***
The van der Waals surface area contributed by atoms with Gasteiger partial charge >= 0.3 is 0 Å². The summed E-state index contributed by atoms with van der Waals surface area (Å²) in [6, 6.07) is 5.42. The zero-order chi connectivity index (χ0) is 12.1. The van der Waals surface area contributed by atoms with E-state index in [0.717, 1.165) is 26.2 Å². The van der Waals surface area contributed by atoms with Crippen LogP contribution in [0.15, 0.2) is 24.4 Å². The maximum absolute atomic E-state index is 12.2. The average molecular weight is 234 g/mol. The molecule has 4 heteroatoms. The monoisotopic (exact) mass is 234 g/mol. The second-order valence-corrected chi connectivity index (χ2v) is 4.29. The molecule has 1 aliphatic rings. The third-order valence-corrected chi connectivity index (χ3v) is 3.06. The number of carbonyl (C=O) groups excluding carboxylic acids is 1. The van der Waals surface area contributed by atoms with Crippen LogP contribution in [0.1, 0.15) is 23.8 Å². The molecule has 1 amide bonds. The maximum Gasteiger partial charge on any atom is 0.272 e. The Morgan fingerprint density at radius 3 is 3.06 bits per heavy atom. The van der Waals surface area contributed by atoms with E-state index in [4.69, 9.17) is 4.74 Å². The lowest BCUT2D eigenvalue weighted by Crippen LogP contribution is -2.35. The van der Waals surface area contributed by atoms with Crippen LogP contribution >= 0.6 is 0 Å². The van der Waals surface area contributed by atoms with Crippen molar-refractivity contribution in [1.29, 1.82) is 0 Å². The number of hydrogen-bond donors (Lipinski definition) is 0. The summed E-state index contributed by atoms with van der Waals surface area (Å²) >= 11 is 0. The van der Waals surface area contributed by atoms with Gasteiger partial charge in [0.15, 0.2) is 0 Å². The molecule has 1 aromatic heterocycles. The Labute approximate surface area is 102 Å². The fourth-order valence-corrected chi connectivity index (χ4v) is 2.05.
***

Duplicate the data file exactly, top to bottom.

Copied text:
The van der Waals surface area contributed by atoms with Gasteiger partial charge >= 0.3 is 0 Å². The summed E-state index contributed by atoms with van der Waals surface area (Å²) in [6, 6.07) is 5.42. The zero-order chi connectivity index (χ0) is 12.1. The van der Waals surface area contributed by atoms with E-state index in [0.717, 1.165) is 26.2 Å². The van der Waals surface area contributed by atoms with Crippen LogP contribution in [0.15, 0.2) is 24.4 Å². The maximum absolute atomic E-state index is 12.2. The average molecular weight is 234 g/mol. The molecule has 4 heteroatoms. The monoisotopic (exact) mass is 234 g/mol. The second-order valence-corrected chi connectivity index (χ2v) is 4.29. The molecule has 1 aliphatic rings. The third-order valence-corrected chi connectivity index (χ3v) is 3.06. The number of carbonyl (C=O) groups excluding carboxylic acids is 1. The van der Waals surface area contributed by atoms with Crippen LogP contribution in [0.1, 0.15) is 23.8 Å². The molecule has 1 amide bonds. The maximum Gasteiger partial charge on any atom is 0.272 e. The Morgan fingerprint density at radius 3 is 3.06 bits per heavy atom. The van der Waals surface area contributed by atoms with E-state index in [4.69, 9.17) is 4.74 Å². The lowest BCUT2D eigenvalue weighted by Crippen LogP contribution is -2.35. The van der Waals surface area contributed by atoms with Crippen LogP contribution >= 0.6 is 0 Å². The van der Waals surface area contributed by atoms with Crippen molar-refractivity contribution in [1.29, 1.82) is 0 Å². The number of hydrogen-bond donors (Lipinski definition) is 0. The summed E-state index contributed by atoms with van der Waals surface area (Å²) >= 11 is 0. The van der Waals surface area contributed by atoms with Gasteiger partial charge in [0.15, 0.2) is 0 Å². The molecule has 1 aromatic heterocycles. The Labute approximate surface area is 102 Å². The fourth-order valence-corrected chi connectivity index (χ4v) is 2.05.